• The Capital Health Network will share in $241.5 million in Federal Government funding to help plan and commission treatment services for ice users. The taskforce aims to help shift focus from policing of the drug to prevention.
• An inquest into a child’s death at Brewarrina in north western New South Wales has heard it is an example of intergenerational health and social problems plaguing some disadvantaged communities and families.
• Legislation to allow medicinal cannabis to be grown and manufactured in Victoria will be introduced into State Parliament, and children with epilepsy are expected to be given first access. Health Minister Jill Hennessy said access to the drug would be rolled out gradually and eventually be made available to palliative care and those with HIV.
News on Health Professional Radio. Today is the 9th December 2015. Read by Rebecca Foster. Health News
A Canberra primary health network will have a key role in finding new ways to fight the spread of the drug ice.
The Capital Health Network will share in $241.5 million in Federal Government funding to help plan and commission treatment services for ice users.
The funding is part of the Government’s National Ice Taskforce announced by Prime Minister Malcom Turnbull on Sunday.
The taskforce aims to help shift focus from policing of the drug to prevention.
Despite an exact amount of funding yet to be announced for the ACT, the network’s chief Gaylene Coulton said the aim was to provide a holistic approach to the problem.
“It is a wonderful investment for the community,” she said.
“What it means is that we will incorporate the issues around ice, around drugs … into our needs assessment and planning processes.
“We will be able to work with service providers and the community to identify gaps in what services are currently being provided … and then again funding those gaps through the money we receive.”
Ms Coulton said the funding would also go towards the integration of new treatment services for ice users in the ACT.
“Usage in the ACT is a real problem and higher per capita than other places in Australia so we do have a big issue,” she said.
An inquest into a child’s death at Brewarrina in north western New South Wales has heard it is an example of intergenerational health and social problems plaguing some disadvantaged communities and families.
Deputy State Coroner Hugh Dillon has found four-year-old Kia Shillingsworth died of acute rheumatic carditis at Brewarrina Hospital in October 2012.
He has told the inquest that like too many others in remote Aboriginal communities, the child died of a disease of poverty at an early age.
The inquest heard that while Family and Community Services had received reports about the girl, it is difficult to draw any conclusions about the potential benefit if FACs had been more involved.
A mobile team of caseworkers based in Dubbo now helps service the Brewarrina district.
The coroner has recommended the state’s Minister for Family and Community Services makes it a permanent feature if it proves to be successful.
He has also suggested the local health service expands an orientation kit to specifically refer to the Neonatal Paediatric Emergency Transport Service.
A two-way video consultation system that connects isolated communities in Western Australia and Perth has also been recommended to be considered for New South Wales.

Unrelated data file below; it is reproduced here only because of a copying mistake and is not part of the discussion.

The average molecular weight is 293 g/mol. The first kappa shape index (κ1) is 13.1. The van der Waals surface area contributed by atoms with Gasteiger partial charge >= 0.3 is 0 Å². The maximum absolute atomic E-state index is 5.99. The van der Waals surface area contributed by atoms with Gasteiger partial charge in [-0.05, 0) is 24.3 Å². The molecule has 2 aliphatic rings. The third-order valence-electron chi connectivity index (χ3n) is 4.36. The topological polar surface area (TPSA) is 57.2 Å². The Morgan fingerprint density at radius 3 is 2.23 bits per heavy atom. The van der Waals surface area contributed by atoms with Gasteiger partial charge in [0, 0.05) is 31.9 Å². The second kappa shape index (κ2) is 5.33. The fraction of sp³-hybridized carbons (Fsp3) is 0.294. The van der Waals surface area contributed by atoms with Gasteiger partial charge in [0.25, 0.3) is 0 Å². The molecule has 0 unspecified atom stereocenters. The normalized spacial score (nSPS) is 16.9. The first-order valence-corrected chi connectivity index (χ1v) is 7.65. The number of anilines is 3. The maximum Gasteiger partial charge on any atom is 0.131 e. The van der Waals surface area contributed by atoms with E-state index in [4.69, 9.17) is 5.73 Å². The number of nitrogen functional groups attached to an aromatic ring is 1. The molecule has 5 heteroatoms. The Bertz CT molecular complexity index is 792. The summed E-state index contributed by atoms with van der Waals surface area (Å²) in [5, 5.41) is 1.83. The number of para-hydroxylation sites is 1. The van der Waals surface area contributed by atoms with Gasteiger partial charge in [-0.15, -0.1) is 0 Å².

Legislation to allow medicinal cannabis to be grown and manufactured in Victoria will be introduced into State Parliament today, and children with epilepsy are expected to be given first access.
The Andrews Government said during the 2014 election campaign that it wanted make cannabis legal and available to those with ill health in exceptional circumstances.
A report by the Victorian Law Reform Commission handed down in October advised the Government on how to prescribe and regulate the drug.
The Access to Medicinal Cannabis Bill 2015 … will “provide a legal framework to enable the cultivation and manufacture of safe and high-quality medicinal cannabis products,” the Government said.
Children with severe epilepsy would be given first access to the drug in 2017, it said.
The Queensland Government announced earlier this year that a trial to treat children with epilepsy with medicinal cannabis would take place in that state in 2016.
Health Minister Jill Hennessy said access to the drug would be rolled out gradually and eventually be made available to palliative care and those with HIV.
“I know patients are knocking down our door asking when they’ll be able to access medicinal cannabis, we’ve got two important steps to take,” she said.
“The first is we’ve got to get a safe product produced and manufactured here in the state.
“The second is we’ve got to have the right clinical oversight in terms of which patients get access and how we prescribe it.
“We can only produce a product at a small scale to begin with and then scale up, that’s why we’re starting with the kids with epilepsy.”
Ms Hennessy said she hoped the legislation would be passed by February next year.
Medicinal cannabis is legal in 23 states in the United States, and also Spain and Israel, Ms Hennessy said, but legislation changes at the federal level were needed to import the drug.
“We’ve got to do it safely, we need to get the right processes in place but we’re very conscious that for patients it can’t come soon enough,” Ms Hennessy said.
“We’re being cautious, but very focused.
“This bill is setting up the infrastructure we need in order to progress this change and get patients access.”
The Government said the Department of Economic Development, Jobs, Transport and Resources would oversee cultivation trials and receive new regulatory powers to license growers.
It would also establish the Office of Medicinal Cannabis to oversee the manufacturing and dispensing of the drug, while an independent medical advisory committee on medicinal cannabis would also be created.